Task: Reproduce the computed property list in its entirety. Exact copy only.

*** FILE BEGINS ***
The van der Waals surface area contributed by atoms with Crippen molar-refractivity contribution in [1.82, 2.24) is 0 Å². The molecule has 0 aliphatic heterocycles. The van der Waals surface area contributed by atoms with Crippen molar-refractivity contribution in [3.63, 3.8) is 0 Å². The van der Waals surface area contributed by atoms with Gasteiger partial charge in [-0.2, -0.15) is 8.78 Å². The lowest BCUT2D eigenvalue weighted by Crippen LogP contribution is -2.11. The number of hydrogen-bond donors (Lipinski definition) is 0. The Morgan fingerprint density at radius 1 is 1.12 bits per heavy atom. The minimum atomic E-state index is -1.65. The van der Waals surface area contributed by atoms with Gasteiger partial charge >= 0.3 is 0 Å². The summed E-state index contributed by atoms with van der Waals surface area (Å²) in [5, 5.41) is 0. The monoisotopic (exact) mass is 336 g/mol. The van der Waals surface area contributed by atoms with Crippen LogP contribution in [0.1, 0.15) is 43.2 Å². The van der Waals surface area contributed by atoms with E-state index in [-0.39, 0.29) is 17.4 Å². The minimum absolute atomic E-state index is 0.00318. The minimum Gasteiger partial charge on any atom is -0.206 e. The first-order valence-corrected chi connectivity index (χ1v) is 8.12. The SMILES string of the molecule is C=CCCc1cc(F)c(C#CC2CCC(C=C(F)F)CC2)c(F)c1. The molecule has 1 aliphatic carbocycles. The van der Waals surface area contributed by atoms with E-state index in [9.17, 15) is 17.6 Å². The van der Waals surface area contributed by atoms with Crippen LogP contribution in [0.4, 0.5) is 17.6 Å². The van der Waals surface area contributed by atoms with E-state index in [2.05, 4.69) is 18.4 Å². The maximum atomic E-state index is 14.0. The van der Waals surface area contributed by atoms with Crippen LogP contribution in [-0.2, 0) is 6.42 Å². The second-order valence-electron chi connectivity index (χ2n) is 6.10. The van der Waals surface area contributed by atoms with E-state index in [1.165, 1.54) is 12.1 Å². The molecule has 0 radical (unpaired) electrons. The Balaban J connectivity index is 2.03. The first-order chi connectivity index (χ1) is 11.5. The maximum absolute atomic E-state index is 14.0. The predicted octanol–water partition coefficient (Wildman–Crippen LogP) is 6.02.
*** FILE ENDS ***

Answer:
The van der Waals surface area contributed by atoms with Crippen molar-refractivity contribution in [1.82, 2.24) is 0 Å². The molecule has 0 aliphatic heterocycles. The van der Waals surface area contributed by atoms with Crippen molar-refractivity contribution in [3.63, 3.8) is 0 Å². The van der Waals surface area contributed by atoms with Gasteiger partial charge in [-0.2, -0.15) is 8.78 Å². The lowest BCUT2D eigenvalue weighted by Crippen LogP contribution is -2.11. The number of hydrogen-bond donors (Lipinski definition) is 0. The Morgan fingerprint density at radius 1 is 1.12 bits per heavy atom. The minimum atomic E-state index is -1.65. The van der Waals surface area contributed by atoms with Gasteiger partial charge >= 0.3 is 0 Å². The summed E-state index contributed by atoms with van der Waals surface area (Å²) in [5, 5.41) is 0. The monoisotopic (exact) mass is 336 g/mol. The van der Waals surface area contributed by atoms with Crippen LogP contribution in [0.1, 0.15) is 43.2 Å². The van der Waals surface area contributed by atoms with E-state index in [-0.39, 0.29) is 17.4 Å². The minimum absolute atomic E-state index is 0.00318. The minimum Gasteiger partial charge on any atom is -0.206 e. The first-order valence-corrected chi connectivity index (χ1v) is 8.12. The SMILES string of the molecule is C=CCCc1cc(F)c(C#CC2CCC(C=C(F)F)CC2)c(F)c1. The molecule has 1 aliphatic carbocycles. The van der Waals surface area contributed by atoms with E-state index in [9.17, 15) is 17.6 Å². The van der Waals surface area contributed by atoms with Crippen LogP contribution in [0.4, 0.5) is 17.6 Å². The van der Waals surface area contributed by atoms with E-state index in [2.05, 4.69) is 18.4 Å². The maximum atomic E-state index is 14.0. The van der Waals surface area contributed by atoms with Crippen LogP contribution in [-0.2, 0) is 6.42 Å². The second-order valence-electron chi connectivity index (χ2n) is 6.10. The van der Waals surface area contributed by atoms with E-state index in [1.165, 1.54) is 12.1 Å². The molecule has 0 radical (unpaired) electrons. The Balaban J connectivity index is 2.03. The first-order chi connectivity index (χ1) is 11.5. The maximum absolute atomic E-state index is 14.0. The predicted octanol–water partition coefficient (Wildman–Crippen LogP) is 6.02.